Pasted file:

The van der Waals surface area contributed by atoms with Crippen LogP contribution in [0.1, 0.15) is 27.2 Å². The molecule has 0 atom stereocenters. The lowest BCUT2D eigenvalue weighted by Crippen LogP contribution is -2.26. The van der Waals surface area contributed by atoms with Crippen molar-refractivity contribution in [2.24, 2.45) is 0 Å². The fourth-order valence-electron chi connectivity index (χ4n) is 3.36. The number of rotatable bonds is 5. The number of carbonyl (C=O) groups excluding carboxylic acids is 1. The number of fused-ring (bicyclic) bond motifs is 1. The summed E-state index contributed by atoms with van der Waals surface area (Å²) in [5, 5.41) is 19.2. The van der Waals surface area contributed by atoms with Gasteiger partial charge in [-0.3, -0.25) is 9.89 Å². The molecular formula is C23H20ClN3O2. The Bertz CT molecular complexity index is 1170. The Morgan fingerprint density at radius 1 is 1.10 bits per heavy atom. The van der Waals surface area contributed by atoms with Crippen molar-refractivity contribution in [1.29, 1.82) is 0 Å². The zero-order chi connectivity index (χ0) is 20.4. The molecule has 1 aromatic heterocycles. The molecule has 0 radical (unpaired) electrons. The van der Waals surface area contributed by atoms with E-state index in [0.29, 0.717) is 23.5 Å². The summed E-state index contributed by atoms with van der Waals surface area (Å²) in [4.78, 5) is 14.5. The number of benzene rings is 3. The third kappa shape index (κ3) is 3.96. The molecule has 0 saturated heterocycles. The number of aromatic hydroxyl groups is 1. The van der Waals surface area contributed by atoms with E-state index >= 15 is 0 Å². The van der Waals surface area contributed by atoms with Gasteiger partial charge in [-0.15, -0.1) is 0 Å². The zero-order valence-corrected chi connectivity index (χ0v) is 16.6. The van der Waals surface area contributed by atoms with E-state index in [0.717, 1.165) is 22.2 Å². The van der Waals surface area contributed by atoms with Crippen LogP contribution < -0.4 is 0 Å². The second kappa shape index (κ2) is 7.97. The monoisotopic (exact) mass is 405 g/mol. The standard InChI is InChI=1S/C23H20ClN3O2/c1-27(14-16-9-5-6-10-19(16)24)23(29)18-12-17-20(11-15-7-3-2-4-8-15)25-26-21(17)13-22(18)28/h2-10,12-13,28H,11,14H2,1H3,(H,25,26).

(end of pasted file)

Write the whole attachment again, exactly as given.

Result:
The van der Waals surface area contributed by atoms with Crippen LogP contribution in [0.1, 0.15) is 27.2 Å². The molecule has 0 atom stereocenters. The lowest BCUT2D eigenvalue weighted by Crippen LogP contribution is -2.26. The van der Waals surface area contributed by atoms with Crippen molar-refractivity contribution in [2.24, 2.45) is 0 Å². The fourth-order valence-electron chi connectivity index (χ4n) is 3.36. The number of rotatable bonds is 5. The number of carbonyl (C=O) groups excluding carboxylic acids is 1. The number of fused-ring (bicyclic) bond motifs is 1. The summed E-state index contributed by atoms with van der Waals surface area (Å²) in [5, 5.41) is 19.2. The van der Waals surface area contributed by atoms with Gasteiger partial charge in [-0.3, -0.25) is 9.89 Å². The molecular formula is C23H20ClN3O2. The Bertz CT molecular complexity index is 1170. The Morgan fingerprint density at radius 1 is 1.10 bits per heavy atom. The van der Waals surface area contributed by atoms with Crippen molar-refractivity contribution in [1.29, 1.82) is 0 Å². The zero-order chi connectivity index (χ0) is 20.4. The molecule has 1 aromatic heterocycles. The molecule has 0 radical (unpaired) electrons. The van der Waals surface area contributed by atoms with E-state index in [0.29, 0.717) is 23.5 Å². The summed E-state index contributed by atoms with van der Waals surface area (Å²) in [4.78, 5) is 14.5. The number of benzene rings is 3. The third kappa shape index (κ3) is 3.96. The molecule has 0 saturated heterocycles. The number of aromatic hydroxyl groups is 1. The van der Waals surface area contributed by atoms with E-state index >= 15 is 0 Å². The van der Waals surface area contributed by atoms with Gasteiger partial charge in [-0.15, -0.1) is 0 Å². The zero-order valence-corrected chi connectivity index (χ0v) is 16.6. The van der Waals surface area contributed by atoms with E-state index in [0.717, 1.165) is 22.2 Å². The van der Waals surface area contributed by atoms with Crippen LogP contribution < -0.4 is 0 Å². The second kappa shape index (κ2) is 7.97. The monoisotopic (exact) mass is 405 g/mol. The standard InChI is InChI=1S/C23H20ClN3O2/c1-27(14-16-9-5-6-10-19(16)24)23(29)18-12-17-20(11-15-7-3-2-4-8-15)25-26-21(17)13-22(18)28/h2-10,12-13,28H,11,14H2,1H3,(H,25,26).